US – Consumer Packaged Goods giant Conagra Brands may sell Hebrew National hotdog brand to beef processor JBS as part of a deal worth around US$700 million, The Wall Street Journal has reported
According to a report by WSJ, the transaction could also include other brands like Egg Beaters and Odom’s Tennessee Pride.
The talks are however non-binding and Conagra could end up keeping the business or choose to sell it to another company.
In recent months Conagra has turned to pruning its portfolio to focus on its signature frozen offerings and snacks, two food categories that are experiencing strong growth that has accelerated during the pandemic.
Most recently, it announced the sale of its Peter Pan peanut butter to Post Holdings and has also divested its private-label peanut butter, Wesson Oil and Lender’s Bagels.
JBS, on the other hand, is reportedly trying again for a U.S. IPO and an acquisition of a local brand will give it a greater selling point to US investors.
The company which is best known for its processing operations in beef, pork and chicken would also benefit from a deeper store presence.
A move into name brands is coveted by meat processors because these products tend to carry higher profit margins than offerings sold in bulk to restaurants and other establishments.
To increase its store presence, JBS last year purchased Empire Packing, the maker of Ledbetter-branded retail meat products, for US$238 million.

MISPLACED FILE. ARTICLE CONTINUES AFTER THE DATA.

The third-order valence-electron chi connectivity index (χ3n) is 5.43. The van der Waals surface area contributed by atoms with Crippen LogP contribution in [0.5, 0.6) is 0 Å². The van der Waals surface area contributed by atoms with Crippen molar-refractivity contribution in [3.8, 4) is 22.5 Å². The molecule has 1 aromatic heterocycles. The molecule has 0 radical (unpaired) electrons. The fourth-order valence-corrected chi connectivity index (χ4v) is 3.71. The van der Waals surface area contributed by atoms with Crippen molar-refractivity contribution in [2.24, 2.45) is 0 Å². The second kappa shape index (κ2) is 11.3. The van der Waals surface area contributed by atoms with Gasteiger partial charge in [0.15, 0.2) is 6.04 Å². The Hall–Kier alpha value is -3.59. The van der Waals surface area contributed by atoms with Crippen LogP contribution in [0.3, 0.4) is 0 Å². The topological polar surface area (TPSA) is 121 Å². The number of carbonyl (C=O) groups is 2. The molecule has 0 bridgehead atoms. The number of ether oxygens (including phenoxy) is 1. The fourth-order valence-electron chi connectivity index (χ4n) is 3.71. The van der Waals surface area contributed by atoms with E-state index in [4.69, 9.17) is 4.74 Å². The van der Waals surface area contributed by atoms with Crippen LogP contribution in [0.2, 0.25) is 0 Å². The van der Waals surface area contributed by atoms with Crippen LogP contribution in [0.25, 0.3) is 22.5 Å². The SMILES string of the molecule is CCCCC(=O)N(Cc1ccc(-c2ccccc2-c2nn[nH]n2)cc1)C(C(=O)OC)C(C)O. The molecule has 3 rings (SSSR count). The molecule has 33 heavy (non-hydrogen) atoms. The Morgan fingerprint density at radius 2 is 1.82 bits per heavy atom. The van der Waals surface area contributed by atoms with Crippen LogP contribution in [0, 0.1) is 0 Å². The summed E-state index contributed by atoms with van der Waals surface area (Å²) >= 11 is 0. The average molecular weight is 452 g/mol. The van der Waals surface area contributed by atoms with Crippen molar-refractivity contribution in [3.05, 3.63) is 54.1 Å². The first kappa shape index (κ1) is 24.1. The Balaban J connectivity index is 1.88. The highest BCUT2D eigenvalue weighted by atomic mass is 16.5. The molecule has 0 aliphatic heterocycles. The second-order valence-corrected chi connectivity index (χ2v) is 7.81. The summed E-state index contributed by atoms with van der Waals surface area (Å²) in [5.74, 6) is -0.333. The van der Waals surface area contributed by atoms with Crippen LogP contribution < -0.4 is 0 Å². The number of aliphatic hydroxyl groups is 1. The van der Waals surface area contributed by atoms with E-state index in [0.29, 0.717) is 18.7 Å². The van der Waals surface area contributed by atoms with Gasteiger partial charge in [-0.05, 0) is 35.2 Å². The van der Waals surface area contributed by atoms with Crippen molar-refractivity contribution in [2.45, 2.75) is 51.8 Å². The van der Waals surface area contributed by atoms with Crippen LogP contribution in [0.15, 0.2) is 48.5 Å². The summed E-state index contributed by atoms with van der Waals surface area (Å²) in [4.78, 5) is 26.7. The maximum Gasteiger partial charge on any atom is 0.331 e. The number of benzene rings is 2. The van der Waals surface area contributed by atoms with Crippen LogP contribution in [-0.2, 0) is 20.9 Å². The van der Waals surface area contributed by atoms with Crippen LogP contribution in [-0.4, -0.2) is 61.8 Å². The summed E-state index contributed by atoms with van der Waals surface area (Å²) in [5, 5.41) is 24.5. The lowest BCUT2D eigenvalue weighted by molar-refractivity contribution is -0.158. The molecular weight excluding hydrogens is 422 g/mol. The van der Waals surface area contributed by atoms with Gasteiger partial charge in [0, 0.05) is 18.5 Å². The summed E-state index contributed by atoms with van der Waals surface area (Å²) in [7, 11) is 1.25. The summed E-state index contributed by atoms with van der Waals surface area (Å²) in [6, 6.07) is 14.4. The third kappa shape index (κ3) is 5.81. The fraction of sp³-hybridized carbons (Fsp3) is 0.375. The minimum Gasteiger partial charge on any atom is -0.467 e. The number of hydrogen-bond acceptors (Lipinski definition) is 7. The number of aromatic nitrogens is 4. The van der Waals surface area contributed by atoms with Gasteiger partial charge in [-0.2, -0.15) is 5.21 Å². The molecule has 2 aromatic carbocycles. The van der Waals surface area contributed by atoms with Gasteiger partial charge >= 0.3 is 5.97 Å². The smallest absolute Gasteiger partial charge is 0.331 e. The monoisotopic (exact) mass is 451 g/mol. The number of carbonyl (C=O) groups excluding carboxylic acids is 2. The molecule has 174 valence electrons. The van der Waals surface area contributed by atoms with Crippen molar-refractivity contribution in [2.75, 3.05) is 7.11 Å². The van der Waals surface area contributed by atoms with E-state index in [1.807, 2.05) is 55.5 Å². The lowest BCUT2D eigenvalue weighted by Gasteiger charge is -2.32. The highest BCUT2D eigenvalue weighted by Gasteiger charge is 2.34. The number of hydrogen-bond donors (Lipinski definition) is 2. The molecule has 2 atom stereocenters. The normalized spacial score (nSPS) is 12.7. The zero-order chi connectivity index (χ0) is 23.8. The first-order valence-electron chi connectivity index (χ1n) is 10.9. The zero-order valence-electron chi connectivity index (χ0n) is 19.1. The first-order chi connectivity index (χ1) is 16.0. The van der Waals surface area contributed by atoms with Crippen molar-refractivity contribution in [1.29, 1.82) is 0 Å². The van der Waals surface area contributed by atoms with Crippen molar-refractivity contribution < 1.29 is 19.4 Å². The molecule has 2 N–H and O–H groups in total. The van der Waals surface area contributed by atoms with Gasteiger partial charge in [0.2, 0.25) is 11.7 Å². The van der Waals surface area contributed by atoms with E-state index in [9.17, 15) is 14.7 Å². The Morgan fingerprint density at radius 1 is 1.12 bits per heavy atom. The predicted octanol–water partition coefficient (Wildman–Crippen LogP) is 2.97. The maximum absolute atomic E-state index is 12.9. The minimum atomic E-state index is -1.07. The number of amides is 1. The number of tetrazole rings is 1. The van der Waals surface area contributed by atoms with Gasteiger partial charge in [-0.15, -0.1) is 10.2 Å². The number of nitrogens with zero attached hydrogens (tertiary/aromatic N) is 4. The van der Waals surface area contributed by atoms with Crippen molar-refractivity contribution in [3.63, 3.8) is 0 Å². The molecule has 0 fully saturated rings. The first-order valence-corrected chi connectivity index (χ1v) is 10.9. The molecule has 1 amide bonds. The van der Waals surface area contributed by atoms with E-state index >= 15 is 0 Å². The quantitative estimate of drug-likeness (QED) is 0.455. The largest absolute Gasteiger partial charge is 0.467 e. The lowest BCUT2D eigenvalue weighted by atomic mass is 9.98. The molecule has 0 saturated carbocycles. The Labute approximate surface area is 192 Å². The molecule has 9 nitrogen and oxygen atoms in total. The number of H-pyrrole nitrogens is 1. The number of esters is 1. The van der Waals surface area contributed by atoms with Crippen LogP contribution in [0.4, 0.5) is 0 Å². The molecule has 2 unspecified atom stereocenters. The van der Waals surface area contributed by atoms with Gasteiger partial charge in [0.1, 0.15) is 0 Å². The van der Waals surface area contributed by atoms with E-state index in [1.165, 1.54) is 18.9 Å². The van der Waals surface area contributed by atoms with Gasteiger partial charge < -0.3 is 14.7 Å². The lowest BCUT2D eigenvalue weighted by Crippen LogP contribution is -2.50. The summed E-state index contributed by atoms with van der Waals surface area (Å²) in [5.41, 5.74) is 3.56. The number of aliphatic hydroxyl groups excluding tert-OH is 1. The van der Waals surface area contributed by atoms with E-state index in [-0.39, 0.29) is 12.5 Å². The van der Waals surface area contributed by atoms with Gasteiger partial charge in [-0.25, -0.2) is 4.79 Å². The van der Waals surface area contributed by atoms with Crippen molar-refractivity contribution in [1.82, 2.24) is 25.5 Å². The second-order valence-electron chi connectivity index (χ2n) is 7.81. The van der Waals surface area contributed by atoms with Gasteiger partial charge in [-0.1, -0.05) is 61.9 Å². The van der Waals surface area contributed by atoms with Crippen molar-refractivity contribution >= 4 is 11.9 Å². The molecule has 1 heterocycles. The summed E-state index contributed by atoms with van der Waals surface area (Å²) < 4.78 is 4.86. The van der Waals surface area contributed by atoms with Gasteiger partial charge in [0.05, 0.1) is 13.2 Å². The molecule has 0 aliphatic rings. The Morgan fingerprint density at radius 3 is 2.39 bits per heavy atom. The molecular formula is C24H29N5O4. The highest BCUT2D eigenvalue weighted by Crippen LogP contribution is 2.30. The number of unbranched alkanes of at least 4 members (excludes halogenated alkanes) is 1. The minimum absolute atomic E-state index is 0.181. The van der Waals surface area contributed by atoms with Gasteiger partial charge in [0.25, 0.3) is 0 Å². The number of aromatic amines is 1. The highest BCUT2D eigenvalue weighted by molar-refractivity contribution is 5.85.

Tyson Foods has taken a similar path to bulk up its name brands through acquisitions like Hillshire Brands, the maker of Jimmy Dean sausages, in 2014, and the creation of new brands like its plant-based line Raised & Rooted.
JBS to set up new global company for plant-based products
Earlier, Bloomberg reported that JBS was also planning to set up a new global company focused solely on plant-based products.
JBS’s Chief Executive Officer Gilberto Tomazoni says the world’s population is booming and expected to reach 10 billion by 2050.
The amount of meat needed to satisfy the world’s protein needs won’t be possible to produce, said Tomazoni.
“Plant-based will help us to reduce this protein gap with more affordable products compared with animal protein, which will be more premium,” Tomazoni said.
“We see plant-based as an independent business in the future.”
Brazil-based JBS is just one of many sprawling, legacy food companies trying to up their meat-substitutes game as burgers and sausages made from plant proteins become mainstream.
Consumer demand has soared after startups like Beyond Meat and Impossible Foods popularized veggie burgers that imitate real beef.
Fast food restaurant like McDonald’s and Starbucks have added alternative meat items to their menus in response to rising demand.
JBS, like U.S. rival Tyson Foods Inc., entered the plant-based meat market in 2019, and regional teams across the globe developed products.
The new company which Tomazoni envisions would gather all those regional businesses in a global enterprise working towards gathering as much market share as possible.
The winner in plant-based “isn’t the business who made profits each year and captured 1% share of the market,” says Tomazoni.
“It’s the company who invested in making the best products and built the best brand.”
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